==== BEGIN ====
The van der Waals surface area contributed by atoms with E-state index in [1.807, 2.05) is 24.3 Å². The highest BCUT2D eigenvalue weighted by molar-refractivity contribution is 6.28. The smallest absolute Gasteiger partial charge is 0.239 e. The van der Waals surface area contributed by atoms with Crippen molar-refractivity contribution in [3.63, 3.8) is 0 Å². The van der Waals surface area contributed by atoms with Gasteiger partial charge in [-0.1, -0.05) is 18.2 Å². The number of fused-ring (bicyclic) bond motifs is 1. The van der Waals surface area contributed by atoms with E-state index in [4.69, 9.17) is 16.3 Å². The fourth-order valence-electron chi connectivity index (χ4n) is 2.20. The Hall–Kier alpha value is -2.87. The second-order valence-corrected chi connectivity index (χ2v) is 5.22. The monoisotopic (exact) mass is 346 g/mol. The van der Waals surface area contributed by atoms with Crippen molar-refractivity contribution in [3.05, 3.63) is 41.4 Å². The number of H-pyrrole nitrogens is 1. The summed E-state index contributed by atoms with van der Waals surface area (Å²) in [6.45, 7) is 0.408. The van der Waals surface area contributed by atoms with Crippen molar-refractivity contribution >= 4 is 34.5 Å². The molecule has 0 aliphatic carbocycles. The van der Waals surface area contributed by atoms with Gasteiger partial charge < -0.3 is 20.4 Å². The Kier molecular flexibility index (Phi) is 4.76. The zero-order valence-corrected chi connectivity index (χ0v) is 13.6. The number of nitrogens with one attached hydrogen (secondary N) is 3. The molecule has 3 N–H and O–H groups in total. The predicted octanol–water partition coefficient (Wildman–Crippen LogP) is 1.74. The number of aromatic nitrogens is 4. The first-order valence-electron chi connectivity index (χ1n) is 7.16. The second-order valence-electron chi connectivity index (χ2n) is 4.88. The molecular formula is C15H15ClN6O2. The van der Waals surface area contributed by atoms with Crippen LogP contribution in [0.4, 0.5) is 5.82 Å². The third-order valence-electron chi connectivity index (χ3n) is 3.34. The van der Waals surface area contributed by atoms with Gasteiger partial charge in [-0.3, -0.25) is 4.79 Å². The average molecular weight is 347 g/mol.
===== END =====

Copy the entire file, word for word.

The van der Waals surface area contributed by atoms with E-state index in [1.807, 2.05) is 24.3 Å². The highest BCUT2D eigenvalue weighted by molar-refractivity contribution is 6.28. The smallest absolute Gasteiger partial charge is 0.239 e. The van der Waals surface area contributed by atoms with Crippen molar-refractivity contribution in [3.63, 3.8) is 0 Å². The van der Waals surface area contributed by atoms with Gasteiger partial charge in [-0.1, -0.05) is 18.2 Å². The number of fused-ring (bicyclic) bond motifs is 1. The van der Waals surface area contributed by atoms with E-state index in [4.69, 9.17) is 16.3 Å². The fourth-order valence-electron chi connectivity index (χ4n) is 2.20. The Hall–Kier alpha value is -2.87. The second-order valence-corrected chi connectivity index (χ2v) is 5.22. The monoisotopic (exact) mass is 346 g/mol. The van der Waals surface area contributed by atoms with Crippen molar-refractivity contribution in [3.05, 3.63) is 41.4 Å². The number of H-pyrrole nitrogens is 1. The summed E-state index contributed by atoms with van der Waals surface area (Å²) in [6.45, 7) is 0.408. The van der Waals surface area contributed by atoms with Crippen molar-refractivity contribution >= 4 is 34.5 Å². The molecule has 0 aliphatic carbocycles. The van der Waals surface area contributed by atoms with Gasteiger partial charge < -0.3 is 20.4 Å². The Kier molecular flexibility index (Phi) is 4.76. The zero-order valence-corrected chi connectivity index (χ0v) is 13.6. The number of nitrogens with one attached hydrogen (secondary N) is 3. The molecule has 3 N–H and O–H groups in total. The predicted octanol–water partition coefficient (Wildman–Crippen LogP) is 1.74. The number of aromatic nitrogens is 4. The first-order valence-electron chi connectivity index (χ1n) is 7.16. The second-order valence-electron chi connectivity index (χ2n) is 4.88. The molecular formula is C15H15ClN6O2. The van der Waals surface area contributed by atoms with Crippen LogP contribution in [0.4, 0.5) is 5.82 Å². The third-order valence-electron chi connectivity index (χ3n) is 3.34. The van der Waals surface area contributed by atoms with Gasteiger partial charge in [-0.3, -0.25) is 4.79 Å². The average molecular weight is 347 g/mol.